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Perception and attitude of people toward onchocerciasis (river blindness) in south western Nigeria

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Author(s): Adeoye A | Ashaye A | Onakpoya O

Journal: Middle East African Journal of Ophthalmology
ISSN 0974-9233

Volume: 17;
Issue: 4;
Start page: 310;
Date: 2010;
Original page

Keywords: Attitude | Onchocerciasis | Perception | River Blindness

ABSTRACT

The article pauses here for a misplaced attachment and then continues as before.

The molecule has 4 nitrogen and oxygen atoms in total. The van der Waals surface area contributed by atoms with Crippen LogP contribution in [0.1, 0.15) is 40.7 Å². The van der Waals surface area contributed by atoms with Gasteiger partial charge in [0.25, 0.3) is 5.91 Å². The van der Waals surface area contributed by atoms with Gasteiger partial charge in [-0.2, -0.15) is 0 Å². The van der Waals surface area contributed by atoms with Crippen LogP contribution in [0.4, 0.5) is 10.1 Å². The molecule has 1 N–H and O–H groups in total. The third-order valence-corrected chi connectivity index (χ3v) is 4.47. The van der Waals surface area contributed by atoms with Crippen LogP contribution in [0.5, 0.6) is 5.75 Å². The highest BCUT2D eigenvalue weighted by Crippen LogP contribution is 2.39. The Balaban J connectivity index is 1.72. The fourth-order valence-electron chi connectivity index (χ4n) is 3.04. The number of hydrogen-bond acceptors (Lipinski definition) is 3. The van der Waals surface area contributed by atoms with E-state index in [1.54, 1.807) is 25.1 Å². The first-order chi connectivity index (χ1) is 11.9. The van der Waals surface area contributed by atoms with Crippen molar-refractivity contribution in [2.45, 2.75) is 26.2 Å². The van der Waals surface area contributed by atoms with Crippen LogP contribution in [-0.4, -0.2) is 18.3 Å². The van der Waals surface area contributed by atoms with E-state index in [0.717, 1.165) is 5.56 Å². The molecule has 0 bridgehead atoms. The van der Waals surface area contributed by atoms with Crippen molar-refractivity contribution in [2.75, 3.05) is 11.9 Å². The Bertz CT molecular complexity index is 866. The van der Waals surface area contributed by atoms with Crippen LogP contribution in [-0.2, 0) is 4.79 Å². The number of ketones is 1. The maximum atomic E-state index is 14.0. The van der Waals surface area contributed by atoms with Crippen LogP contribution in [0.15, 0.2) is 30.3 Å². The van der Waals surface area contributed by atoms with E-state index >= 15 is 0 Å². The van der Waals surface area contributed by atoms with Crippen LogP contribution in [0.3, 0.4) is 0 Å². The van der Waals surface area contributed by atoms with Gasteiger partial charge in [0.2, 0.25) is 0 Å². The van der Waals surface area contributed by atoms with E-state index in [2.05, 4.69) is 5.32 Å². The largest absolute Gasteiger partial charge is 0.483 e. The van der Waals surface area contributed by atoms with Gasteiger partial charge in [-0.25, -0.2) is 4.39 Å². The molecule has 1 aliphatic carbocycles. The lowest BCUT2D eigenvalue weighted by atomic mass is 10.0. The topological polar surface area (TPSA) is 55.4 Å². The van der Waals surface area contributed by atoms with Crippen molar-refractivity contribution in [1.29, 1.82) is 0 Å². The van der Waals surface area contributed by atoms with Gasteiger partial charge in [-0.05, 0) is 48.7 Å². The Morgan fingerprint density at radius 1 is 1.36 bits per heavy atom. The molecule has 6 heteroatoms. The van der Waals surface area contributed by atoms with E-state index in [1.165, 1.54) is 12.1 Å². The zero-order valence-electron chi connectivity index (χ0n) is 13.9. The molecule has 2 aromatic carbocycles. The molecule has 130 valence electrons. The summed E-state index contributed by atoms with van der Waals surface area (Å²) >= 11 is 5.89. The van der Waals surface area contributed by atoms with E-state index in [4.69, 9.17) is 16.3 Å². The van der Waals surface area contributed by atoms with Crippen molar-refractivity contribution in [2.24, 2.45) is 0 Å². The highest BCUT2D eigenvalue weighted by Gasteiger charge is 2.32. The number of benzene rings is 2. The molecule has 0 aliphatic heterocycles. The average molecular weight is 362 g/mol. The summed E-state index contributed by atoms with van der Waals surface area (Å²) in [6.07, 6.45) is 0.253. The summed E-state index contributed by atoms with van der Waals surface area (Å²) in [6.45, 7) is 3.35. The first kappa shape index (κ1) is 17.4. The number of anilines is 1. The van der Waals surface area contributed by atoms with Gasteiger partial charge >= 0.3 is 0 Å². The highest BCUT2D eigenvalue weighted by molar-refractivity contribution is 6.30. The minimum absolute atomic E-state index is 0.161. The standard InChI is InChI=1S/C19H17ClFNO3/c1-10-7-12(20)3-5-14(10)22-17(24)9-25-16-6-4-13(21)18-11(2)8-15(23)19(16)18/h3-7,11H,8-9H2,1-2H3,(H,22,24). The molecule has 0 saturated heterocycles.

Background: Onchocerciasis (river blindness) is a major cause of bilateral blindness with devastating socioeconomic consequences. Since Nigeria is the most heavily onchocerciasis endemic country in the world, the information on peopleā€²s knowledge about this disease is significant. This could influence their response to current preventive measures of the African Programme for Onchocerciasis Control. Aim: This study was designed to estimate the level of knowledge and attitudes of rural/semi-urban communities in Ife North Local Government Area of Osun State toward onchocerciasis. Materials and Methods: Cluster random sampling was used to select 500 adults for the study. Semi-structured questionnaires were administered to subjects. Data on knowledge of the local name, cause, mode of transmission, manifestation, severity, treatment, and prevention of onchocerciasis were collected and analysed. Statistical analysis included frequency distribution of the responses and a Chi-square test for comparison of variables with the P value for statistical significance set at 0.05. Results: Onchocerciasis was well known by its local name among 458 (91.6%) of the respondents. Only seven (1.4%) knew that it affects both the eyes and skin. The cause was commonly attributed to impure blood by 114 (22.8%), whereas transmission was thought to be through fomites by 161 (32.2%). Only 12 (2.4%) respondents attributed the disease to blackfly bites. The level of education and the association of onchocerciasis with a river were significantly associated (P = 0.001). Subcutaneous nodules were felt to contain water (85.4%), baby worms (3.2%), and fat (0.6%). There was a negative attitude toward sufferers of the disease. Conclusion: Adequate information transfer in simple local dialect by trained personnel to the communities at risk of onchocerciasis is essential for better uptake of all aspects of the onchocerciasis control programme.

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